That's why the study of Canadian history has been so important to me, and why French has been a far more useful language for me to learn than Mandarin, Spanish or any other. What kind of common threads can be found in these different incidents? How do they fit together into the larger sense of how Canada has developed? What can they suggest about what needs to change in Canada, and what common ground exists between them?

That's the mentality of guys like Peter Lougheed and Claude Ryan, I think. The reason they cite supposed old grudges is because they're trying to make their fellow Canadians aware of these problems, and show how various actions have caused problems for the different peoples and regions of the country. No one who knows Lougheed would doubt his patriotism and his loyalty to Canada-but when federal action caused serious problems for Albertans, problems that seemed to be part of a larger pattern of Ottawa always shafting Alberta in favour of Ontario and Quebec.

That's the sort of thing I've tried to study to determine how Canada can be made to work better for all of its peoples. Complete consensus and agreement is never possible, of course, but at the same time there are still some serious problems that need to be addressed, problems that have their roots in Canadian history. By actually seeing what Quebecers have to say for themselves about the national unity issue, I've become much more sympathetic to their views, just as I have come to better understand the perspectives of Newfoundlanders, Aboriginal peoples and more. Simply dismissing their views outright won't necessarily get us any further to dealing with the challenges we're facing today-oftentimes, people have protested because, from their point of view, various actions have hurt the country. The alternatives they propose are oftentimes with the intent of strengthening Canada, not just reopening old wounds.

People often ask "who speaks for Canada" in these types of debates. Well, one could just as easily argue that we have all spoken for Canada at one point or another, as each of our own voices are important to the whole. My signature quotes Sir George Etienne Cartier in mentioning how countries are formed from the union of communities have similar interests and sympathies-if there's this much frustration from this many of our communities, then it's worth studying what they have to say to see how we can fix the problem, and what they offer as solutions.

That was one of the main ways that the Fathers of Confederation ultimately created Canada. We could do worse than to follow their example.


Oh, look! Someone has just separated FROM Quebec!

http://news.ca.msn.com/local/montreal/a ... erritory-1


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PostPosted: Tue Sep 09, 2014 9:18 pm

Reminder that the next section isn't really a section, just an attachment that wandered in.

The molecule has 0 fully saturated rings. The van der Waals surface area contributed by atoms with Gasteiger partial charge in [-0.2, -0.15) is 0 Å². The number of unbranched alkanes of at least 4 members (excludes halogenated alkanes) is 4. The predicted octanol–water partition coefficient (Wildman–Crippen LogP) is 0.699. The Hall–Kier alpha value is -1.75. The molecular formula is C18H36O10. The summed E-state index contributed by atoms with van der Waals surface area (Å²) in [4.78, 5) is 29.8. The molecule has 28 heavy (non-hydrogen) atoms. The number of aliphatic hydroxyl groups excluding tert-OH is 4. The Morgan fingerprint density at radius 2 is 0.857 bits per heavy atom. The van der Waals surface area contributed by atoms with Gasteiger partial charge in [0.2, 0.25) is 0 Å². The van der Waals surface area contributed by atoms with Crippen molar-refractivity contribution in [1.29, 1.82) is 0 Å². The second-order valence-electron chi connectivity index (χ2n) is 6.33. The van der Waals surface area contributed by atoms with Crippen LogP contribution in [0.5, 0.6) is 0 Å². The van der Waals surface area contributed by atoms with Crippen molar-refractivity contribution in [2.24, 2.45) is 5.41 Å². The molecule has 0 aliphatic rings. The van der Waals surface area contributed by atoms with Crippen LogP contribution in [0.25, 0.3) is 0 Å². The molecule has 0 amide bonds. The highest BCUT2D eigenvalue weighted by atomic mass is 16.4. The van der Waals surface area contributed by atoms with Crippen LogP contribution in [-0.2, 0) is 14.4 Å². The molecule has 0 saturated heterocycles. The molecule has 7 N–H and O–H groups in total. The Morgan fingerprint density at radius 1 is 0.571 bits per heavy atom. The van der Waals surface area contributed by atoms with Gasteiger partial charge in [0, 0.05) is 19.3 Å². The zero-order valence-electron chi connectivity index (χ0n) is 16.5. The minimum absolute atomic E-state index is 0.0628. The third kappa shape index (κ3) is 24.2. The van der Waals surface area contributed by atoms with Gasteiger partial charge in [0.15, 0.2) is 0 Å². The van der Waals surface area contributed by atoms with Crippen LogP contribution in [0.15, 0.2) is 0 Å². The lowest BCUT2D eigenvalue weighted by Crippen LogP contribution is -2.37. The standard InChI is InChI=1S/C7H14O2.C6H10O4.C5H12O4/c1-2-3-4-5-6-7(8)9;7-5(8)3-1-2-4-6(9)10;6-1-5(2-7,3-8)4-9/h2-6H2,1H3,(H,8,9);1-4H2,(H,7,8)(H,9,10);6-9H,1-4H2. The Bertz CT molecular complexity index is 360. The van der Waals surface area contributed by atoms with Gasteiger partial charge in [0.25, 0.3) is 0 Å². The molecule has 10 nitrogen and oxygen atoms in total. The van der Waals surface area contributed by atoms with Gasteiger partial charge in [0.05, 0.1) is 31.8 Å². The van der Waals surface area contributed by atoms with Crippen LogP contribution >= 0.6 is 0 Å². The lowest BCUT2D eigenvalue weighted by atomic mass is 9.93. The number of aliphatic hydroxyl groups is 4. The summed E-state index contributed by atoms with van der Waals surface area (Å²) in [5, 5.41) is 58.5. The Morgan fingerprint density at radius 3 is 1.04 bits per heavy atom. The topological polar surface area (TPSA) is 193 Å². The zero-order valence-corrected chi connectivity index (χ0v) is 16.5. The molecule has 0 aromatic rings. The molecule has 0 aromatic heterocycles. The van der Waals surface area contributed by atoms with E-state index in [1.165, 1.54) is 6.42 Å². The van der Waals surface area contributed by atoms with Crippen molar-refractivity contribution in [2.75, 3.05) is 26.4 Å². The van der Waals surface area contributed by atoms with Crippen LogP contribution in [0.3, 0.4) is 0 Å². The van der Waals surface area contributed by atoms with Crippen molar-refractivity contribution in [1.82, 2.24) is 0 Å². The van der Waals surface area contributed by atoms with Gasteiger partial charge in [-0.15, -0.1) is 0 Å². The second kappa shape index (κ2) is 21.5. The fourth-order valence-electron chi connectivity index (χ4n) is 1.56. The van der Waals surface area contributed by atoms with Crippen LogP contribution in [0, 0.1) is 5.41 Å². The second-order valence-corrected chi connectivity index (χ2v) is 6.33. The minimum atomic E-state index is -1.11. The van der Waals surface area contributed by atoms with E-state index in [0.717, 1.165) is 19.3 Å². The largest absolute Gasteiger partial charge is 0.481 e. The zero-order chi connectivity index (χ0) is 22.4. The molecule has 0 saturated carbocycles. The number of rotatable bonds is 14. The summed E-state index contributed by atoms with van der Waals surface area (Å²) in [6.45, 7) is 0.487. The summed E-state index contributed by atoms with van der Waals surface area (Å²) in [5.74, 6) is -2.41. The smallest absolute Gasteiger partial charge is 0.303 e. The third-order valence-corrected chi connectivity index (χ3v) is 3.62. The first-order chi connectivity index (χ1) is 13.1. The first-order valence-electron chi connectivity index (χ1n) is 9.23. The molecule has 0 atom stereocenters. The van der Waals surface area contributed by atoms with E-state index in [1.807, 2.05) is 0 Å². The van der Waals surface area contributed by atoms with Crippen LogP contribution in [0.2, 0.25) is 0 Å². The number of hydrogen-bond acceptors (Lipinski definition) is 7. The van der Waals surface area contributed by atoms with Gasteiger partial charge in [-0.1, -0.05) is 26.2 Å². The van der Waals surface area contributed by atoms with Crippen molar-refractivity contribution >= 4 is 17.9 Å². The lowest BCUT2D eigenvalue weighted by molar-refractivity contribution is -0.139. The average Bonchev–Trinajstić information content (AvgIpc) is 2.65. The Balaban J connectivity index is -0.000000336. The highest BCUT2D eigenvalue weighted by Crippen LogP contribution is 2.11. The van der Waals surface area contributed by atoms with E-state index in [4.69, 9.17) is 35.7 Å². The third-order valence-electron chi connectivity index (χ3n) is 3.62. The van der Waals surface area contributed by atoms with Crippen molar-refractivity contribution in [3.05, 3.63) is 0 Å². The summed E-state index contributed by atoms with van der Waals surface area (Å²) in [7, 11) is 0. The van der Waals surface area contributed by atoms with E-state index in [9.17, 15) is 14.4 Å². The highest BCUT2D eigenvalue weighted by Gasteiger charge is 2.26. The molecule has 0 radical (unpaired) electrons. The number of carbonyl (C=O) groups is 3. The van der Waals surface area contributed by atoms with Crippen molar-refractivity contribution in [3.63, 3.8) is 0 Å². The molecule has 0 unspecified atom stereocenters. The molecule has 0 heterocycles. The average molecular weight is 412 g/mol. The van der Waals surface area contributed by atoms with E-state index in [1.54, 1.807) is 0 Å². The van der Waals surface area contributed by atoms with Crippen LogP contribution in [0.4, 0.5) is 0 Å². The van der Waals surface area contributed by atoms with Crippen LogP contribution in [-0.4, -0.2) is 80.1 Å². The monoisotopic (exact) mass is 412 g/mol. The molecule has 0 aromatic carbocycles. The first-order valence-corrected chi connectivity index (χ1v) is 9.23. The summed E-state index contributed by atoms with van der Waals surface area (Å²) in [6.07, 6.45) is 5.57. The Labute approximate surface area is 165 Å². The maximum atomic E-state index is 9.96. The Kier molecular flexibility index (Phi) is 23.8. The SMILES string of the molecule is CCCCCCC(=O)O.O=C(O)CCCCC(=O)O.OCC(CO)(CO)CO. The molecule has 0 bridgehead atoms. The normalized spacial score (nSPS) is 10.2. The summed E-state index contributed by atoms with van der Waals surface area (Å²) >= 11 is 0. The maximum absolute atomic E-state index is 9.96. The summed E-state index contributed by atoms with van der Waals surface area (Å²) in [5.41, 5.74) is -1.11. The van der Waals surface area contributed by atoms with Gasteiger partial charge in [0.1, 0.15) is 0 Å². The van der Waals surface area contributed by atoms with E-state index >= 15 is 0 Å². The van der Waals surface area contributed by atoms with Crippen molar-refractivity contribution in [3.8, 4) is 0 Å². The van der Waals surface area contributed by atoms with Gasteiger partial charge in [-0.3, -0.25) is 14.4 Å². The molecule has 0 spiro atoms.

Jabberwalker Jabberwalker:

Oh, look! Someone has just separated FROM Quebec!

http://news.ca.msn.com/local/montreal/a ... erritory-1



Yer gonna need a map to show people where the hell this reserve is. :lol:



Look, the real answer is to force all our new immigrants to move into Quebec and stay there.

Make the rest of the country off limits, for 10 years.


The demographic shift will kill independence once and for all.

Been arguing with the PQistes for 30 years now; as an ardent Federalist, even I am tired of it,
so you can imagine how little room for compromise there is left in Canada.

Watch Scotland, that should be interesting to see how it could play out in Quebec.


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PostPosted: Wed Sep 10, 2014 4:17 am
 


It's not all that close of an analogous. Scotland can become independent without much trauma, as they are out on the fringe of Europe. Quebec, on the other hand, is in the very heart of North America and that causes all sorts of complications to their independence. Do you think, for instance, that the Americans are going to cede control of the St. Lawrence Seaway to an independent Quebec ... the access to their "Northern Seacoast" where 50 million Americans live? ... the Seaway that they financed. That would be like turning over access to the Mississippi to some Central American country. It will not happen, not as the Quebec soverentists say that it will, anyway.

Scotland? There are no such issues with Scotland nor are there questions about the ownership of the land. For all intents and purposes, the Scots are the indigenous inhabitants of Scotland and no one else trumps their claim of ownership. The Quebecois are relative newcomers and they are claiming ownership over that which may not be theirs to claim. Unless they re willing to take back most of Quebec by force, the new country may consist of a little strip of land on each side of the St. Lawrence (less the US. Canal Zone) They will go from being a "mighty" province to a pathetic, little rump with no friends around them.